Tex-Mex Cooking

Posted on 19. Feb, 2012 by in Featured

tex-mex

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Tex-Mex Cooking – Glossary of Dishes From the Oldest Regional Cuisine Style in the Country

By Billy Bristol

This is a glossary of terms and definitions for Tex-Mex cooking dishes. Most of these dishes can be found at Texas-Mexican restaurants and from Texas cooks. Others are fairly recent additions to this style of food, and came from other places around the country and world.

Fajitas– The word literally means “little belts”. It is actually a grilled skirt steak, but over the years the Tex-Mex version has come to be referred as any kind of meat that is grilled and served on tortillas, with fixings like onions, guacamole, sour cream, cheese, and other condiments.

Nachos– Nachos are corn tortilla chips topped with cheese and jalapeno slices, which are then broiled until the cheese melts. Sometimes sour cream, guacamole, and other ingredients are added.

Panchos– Basically, these are nachos with refried beans spread on the tortilla chips before anything else is added on top. This Tex-Mex dish has its roots in the Rio Grande Valley in South Texas.

Tacos- In Mexican cooking, these are just a filling wrapped up in a tortilla. Generally in Tex-Mex cooking, tacos come in two styles. One is corn tortillas fried into a U-shaped shell, where they are filled with meat, cheese, and vegetables. The other is just flour tortillas filled with similar ingredients to hard tacos.

Quesadillas– These are flour tortillas that are folded over cheese and other fillings, then lightly grilled or fried until the cheese melts.

Burritos– Often categorized as a Tex-Mex dish, burritos have long been popular in Arizona and California. and were no burritos found in Texas until recently. Burritos are made by wrapping a large flour tortilla around a filling.

Tostadas– Meaning “toasted” in English, this Tex-mex dish consists of whole corn tortillas, fried flat, and topped with similar ingredients to tacos.

Chalupas– Real Mexican chalupas are made by pressing tortilla dough into long boat-like shapes before cooking. Tex-Mex chalupas (interchangeable with tostadas) are usually made by frying a corn tortilla into a flat shape, then frying it like a taco. It is typically topped with meatless toppings like beans, cheese, lettuce and tomatoes.

Tamales– Mexican tamales are made with masa, or tortilla dough, while the Tex-Mex version can be made Mexican style, or Southern-style, where a cornmeal paste or mush is used. This is then topped with a filling, rolled up in corn husks or banana leafs, and steamed.

Chilaquiles– Chilaquiles are tortilla pieces cooked in a sauce, usually with meat and cheese. They are similar to migas (below).

Enchiladas Tortillas enchiladas are corn tortillas that are softened in hot oil, then dipped in a chile sauce. Enchiladas were originally served with no fillings, and were topped with some white cheese (queso blanco). Tex-Mex enchiladas are usually rolled with a filling of either meat or cheese, or both, then topped with more sauce and cheese.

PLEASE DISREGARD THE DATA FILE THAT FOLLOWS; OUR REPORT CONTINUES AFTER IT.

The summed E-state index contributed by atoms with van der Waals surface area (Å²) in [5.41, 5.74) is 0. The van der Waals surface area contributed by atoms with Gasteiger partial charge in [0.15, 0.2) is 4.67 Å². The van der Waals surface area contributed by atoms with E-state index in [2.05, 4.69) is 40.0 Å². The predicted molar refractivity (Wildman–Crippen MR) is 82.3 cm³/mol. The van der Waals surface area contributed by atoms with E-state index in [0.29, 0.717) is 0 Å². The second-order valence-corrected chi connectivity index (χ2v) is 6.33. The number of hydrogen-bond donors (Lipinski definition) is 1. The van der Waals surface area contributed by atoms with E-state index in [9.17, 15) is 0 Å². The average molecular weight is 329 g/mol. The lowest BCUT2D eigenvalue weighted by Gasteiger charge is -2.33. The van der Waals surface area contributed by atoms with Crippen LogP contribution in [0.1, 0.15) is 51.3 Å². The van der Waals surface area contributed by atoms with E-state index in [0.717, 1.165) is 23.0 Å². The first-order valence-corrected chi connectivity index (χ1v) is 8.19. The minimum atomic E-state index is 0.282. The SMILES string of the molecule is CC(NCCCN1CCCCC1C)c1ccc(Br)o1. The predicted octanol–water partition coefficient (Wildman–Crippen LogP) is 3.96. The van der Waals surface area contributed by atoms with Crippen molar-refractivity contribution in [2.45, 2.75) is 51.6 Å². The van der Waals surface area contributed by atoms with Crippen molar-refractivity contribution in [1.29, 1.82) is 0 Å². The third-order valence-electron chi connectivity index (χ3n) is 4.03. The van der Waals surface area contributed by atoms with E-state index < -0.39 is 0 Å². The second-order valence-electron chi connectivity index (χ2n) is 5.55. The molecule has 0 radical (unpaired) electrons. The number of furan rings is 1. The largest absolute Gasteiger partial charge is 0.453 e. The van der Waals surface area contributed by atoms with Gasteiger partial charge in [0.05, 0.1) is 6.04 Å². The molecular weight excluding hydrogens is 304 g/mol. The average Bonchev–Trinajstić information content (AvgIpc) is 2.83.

Stacked enchiladas- Common in El Paso and West Texas kitchens, these are chilled tortillas served just like a stack of pancakes, with cheese and onion in between the tortillas, and then topped with more sauce and cheese.

Gorditas– These are made with tortilla dough (masa), which is patted down into a circle and dropped into hot oil, where it puffs up. It then is split open into a pocket, where fillings of beans, shredded meats, or cheese are placed inside.

Enchuritos– The name of this modern Tex-Mex cooking invention suggests a half burrito and half enchilada dish, but usually it is a burrito topped with enchilada sauce and cheese.

Refried Beans– These are cooked beans mashed in hot oil. They are the most common of all the prepared Tex-Mex foods. The bean used is almost always the pinto, but refried black beans are beginning to show up on many menus.

Migas– In Tex-Mex cooking, migas are a popular breakfast dish, usually made with scrambled eggs and crushed corn tortilla chips. Other ingredients often added are onions, cheese, and serrano peppers.

Chimichangas– The name means whatchamacallits. Chimichangas are similar to a burrito that has been fried. Rumor has it the that first chimichanga came about by someone dropping a burrito into a deep-fryer by accident.

Envueltos– These are tortillas wrapped around a filling and then fried or cooked in a sauce.

Botanas– Throughout Mexico and a large part of Texas, botanas means appetizers. A botana plate is a sampler plate. But in the Rio Grande Valley of Texas (the southernmost part of Texas), a botanas platter is a large plate of nachos and tostadas, topped with guacamole, and fajita meat. It is served with tortillas and salsa on the side.

Picante Sauce– In Tex-Mex cooking, this is the a sauce made of finely chopped tomatoes, onions, and hot peppers. This is what you see served in dipping bowls for chips in Tex-Mex restaurants. You can also pour as much of this as you want on any of the above dishes.

There are undoubtedly many more Tex-Mex cooking dishes, and similar versions of these keep popping up all the time. But what is known is that Tex-Mex is a unique regional cuisine all its own, and Tex-Mex cooking is here to stay and to grow in popularity for many years to come.

Billy Bristol is the writer and editor for Food in Texas, a website devoted to the celebration of tradition homemade Texas Food. With simple recipes and cooking ideas that bring out the best in classic Texas cuisine, Food in Texas is creating its own culinary legacy.

Food In Texas

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